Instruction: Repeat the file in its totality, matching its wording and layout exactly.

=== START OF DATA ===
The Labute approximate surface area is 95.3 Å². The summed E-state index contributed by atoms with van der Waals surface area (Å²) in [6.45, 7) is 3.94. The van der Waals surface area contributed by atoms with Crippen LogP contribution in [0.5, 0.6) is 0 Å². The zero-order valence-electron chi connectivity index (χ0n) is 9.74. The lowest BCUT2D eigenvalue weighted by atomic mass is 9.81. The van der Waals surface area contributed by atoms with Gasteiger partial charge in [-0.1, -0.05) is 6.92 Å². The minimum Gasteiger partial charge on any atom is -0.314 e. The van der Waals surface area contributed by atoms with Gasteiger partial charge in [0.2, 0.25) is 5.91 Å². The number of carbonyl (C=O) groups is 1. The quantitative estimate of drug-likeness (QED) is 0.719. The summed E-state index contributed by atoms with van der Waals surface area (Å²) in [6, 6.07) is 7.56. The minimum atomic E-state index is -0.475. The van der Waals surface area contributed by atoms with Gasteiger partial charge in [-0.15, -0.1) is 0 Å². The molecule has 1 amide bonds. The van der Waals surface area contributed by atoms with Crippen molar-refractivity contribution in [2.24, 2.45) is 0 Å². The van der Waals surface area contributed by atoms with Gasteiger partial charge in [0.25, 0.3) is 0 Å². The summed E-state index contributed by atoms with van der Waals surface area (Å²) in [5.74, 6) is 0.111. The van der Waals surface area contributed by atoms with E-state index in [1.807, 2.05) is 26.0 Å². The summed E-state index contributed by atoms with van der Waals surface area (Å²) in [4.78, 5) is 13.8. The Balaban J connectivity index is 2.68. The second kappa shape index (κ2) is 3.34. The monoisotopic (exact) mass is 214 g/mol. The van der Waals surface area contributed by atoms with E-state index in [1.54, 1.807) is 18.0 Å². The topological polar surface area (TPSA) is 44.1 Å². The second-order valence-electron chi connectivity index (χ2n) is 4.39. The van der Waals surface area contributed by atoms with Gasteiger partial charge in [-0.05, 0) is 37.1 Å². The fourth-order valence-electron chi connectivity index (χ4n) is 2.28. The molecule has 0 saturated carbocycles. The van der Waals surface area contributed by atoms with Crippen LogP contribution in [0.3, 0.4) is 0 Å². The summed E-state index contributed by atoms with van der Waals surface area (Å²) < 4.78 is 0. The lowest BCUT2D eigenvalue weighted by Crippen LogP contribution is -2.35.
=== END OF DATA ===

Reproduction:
The Labute approximate surface area is 95.3 Å². The summed E-state index contributed by atoms with van der Waals surface area (Å²) in [6.45, 7) is 3.94. The van der Waals surface area contributed by atoms with Crippen LogP contribution in [0.5, 0.6) is 0 Å². The zero-order valence-electron chi connectivity index (χ0n) is 9.74. The lowest BCUT2D eigenvalue weighted by atomic mass is 9.81. The van der Waals surface area contributed by atoms with Gasteiger partial charge in [-0.1, -0.05) is 6.92 Å². The minimum Gasteiger partial charge on any atom is -0.314 e. The van der Waals surface area contributed by atoms with Gasteiger partial charge in [0.2, 0.25) is 5.91 Å². The number of carbonyl (C=O) groups is 1. The quantitative estimate of drug-likeness (QED) is 0.719. The summed E-state index contributed by atoms with van der Waals surface area (Å²) in [6, 6.07) is 7.56. The minimum atomic E-state index is -0.475. The van der Waals surface area contributed by atoms with Gasteiger partial charge in [-0.15, -0.1) is 0 Å². The molecule has 1 amide bonds. The van der Waals surface area contributed by atoms with Crippen molar-refractivity contribution in [2.24, 2.45) is 0 Å². The van der Waals surface area contributed by atoms with Gasteiger partial charge in [0.25, 0.3) is 0 Å². The summed E-state index contributed by atoms with van der Waals surface area (Å²) in [5.74, 6) is 0.111. The van der Waals surface area contributed by atoms with E-state index in [1.807, 2.05) is 26.0 Å². The summed E-state index contributed by atoms with van der Waals surface area (Å²) in [4.78, 5) is 13.8. The Balaban J connectivity index is 2.68. The second kappa shape index (κ2) is 3.34. The monoisotopic (exact) mass is 214 g/mol. The van der Waals surface area contributed by atoms with E-state index in [1.54, 1.807) is 18.0 Å². The topological polar surface area (TPSA) is 44.1 Å². The second-order valence-electron chi connectivity index (χ2n) is 4.39. The van der Waals surface area contributed by atoms with Gasteiger partial charge in [-0.05, 0) is 37.1 Å². The fourth-order valence-electron chi connectivity index (χ4n) is 2.28. The molecule has 0 saturated carbocycles. The van der Waals surface area contributed by atoms with Crippen LogP contribution in [0.3, 0.4) is 0 Å². The summed E-state index contributed by atoms with van der Waals surface area (Å²) < 4.78 is 0. The lowest BCUT2D eigenvalue weighted by Crippen LogP contribution is -2.35.